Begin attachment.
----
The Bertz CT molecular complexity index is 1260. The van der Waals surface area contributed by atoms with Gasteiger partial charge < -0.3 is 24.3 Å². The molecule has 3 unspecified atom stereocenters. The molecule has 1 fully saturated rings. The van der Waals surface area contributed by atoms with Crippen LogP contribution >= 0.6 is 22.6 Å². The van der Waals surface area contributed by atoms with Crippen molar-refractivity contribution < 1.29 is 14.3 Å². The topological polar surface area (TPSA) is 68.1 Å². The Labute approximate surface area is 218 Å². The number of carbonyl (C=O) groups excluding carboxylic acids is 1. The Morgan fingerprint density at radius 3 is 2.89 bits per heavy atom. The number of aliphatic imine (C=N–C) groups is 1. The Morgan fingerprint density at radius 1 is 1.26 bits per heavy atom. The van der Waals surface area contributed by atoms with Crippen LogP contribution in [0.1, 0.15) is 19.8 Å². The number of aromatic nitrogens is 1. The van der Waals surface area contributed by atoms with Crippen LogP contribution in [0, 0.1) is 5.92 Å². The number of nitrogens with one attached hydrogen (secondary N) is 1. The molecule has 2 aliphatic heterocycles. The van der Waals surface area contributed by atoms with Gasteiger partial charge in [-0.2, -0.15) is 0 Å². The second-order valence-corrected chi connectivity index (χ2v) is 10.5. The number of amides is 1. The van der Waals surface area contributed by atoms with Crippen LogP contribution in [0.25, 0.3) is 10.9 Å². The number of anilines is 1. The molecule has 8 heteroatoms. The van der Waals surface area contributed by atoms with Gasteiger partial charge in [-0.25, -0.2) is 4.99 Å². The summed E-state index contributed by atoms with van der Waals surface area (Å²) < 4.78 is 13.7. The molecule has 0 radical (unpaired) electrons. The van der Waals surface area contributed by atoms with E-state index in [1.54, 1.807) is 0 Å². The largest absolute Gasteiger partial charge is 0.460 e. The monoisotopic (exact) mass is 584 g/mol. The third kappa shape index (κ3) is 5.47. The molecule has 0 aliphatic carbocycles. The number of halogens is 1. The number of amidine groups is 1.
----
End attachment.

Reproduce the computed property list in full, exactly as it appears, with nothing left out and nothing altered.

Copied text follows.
The Bertz CT molecular complexity index is 1260. The van der Waals surface area contributed by atoms with Gasteiger partial charge < -0.3 is 24.3 Å². The molecule has 3 unspecified atom stereocenters. The molecule has 1 fully saturated rings. The van der Waals surface area contributed by atoms with Crippen LogP contribution >= 0.6 is 22.6 Å². The van der Waals surface area contributed by atoms with Crippen molar-refractivity contribution < 1.29 is 14.3 Å². The topological polar surface area (TPSA) is 68.1 Å². The Labute approximate surface area is 218 Å². The number of carbonyl (C=O) groups excluding carboxylic acids is 1. The Morgan fingerprint density at radius 3 is 2.89 bits per heavy atom. The number of aliphatic imine (C=N–C) groups is 1. The Morgan fingerprint density at radius 1 is 1.26 bits per heavy atom. The van der Waals surface area contributed by atoms with Crippen LogP contribution in [0.1, 0.15) is 19.8 Å². The number of aromatic nitrogens is 1. The van der Waals surface area contributed by atoms with Crippen LogP contribution in [0, 0.1) is 5.92 Å². The number of nitrogens with one attached hydrogen (secondary N) is 1. The molecule has 2 aliphatic heterocycles. The van der Waals surface area contributed by atoms with Gasteiger partial charge in [-0.2, -0.15) is 0 Å². The second-order valence-corrected chi connectivity index (χ2v) is 10.5. The number of amides is 1. The van der Waals surface area contributed by atoms with Crippen LogP contribution in [0.25, 0.3) is 10.9 Å². The number of anilines is 1. The molecule has 8 heteroatoms. The van der Waals surface area contributed by atoms with Gasteiger partial charge in [-0.25, -0.2) is 4.99 Å². The summed E-state index contributed by atoms with van der Waals surface area (Å²) < 4.78 is 13.7. The molecule has 0 radical (unpaired) electrons. The van der Waals surface area contributed by atoms with E-state index in [1.54, 1.807) is 0 Å². The largest absolute Gasteiger partial charge is 0.460 e. The monoisotopic (exact) mass is 584 g/mol. The third kappa shape index (κ3) is 5.47. The molecule has 0 aliphatic carbocycles. The number of halogens is 1. The number of amidine groups is 1.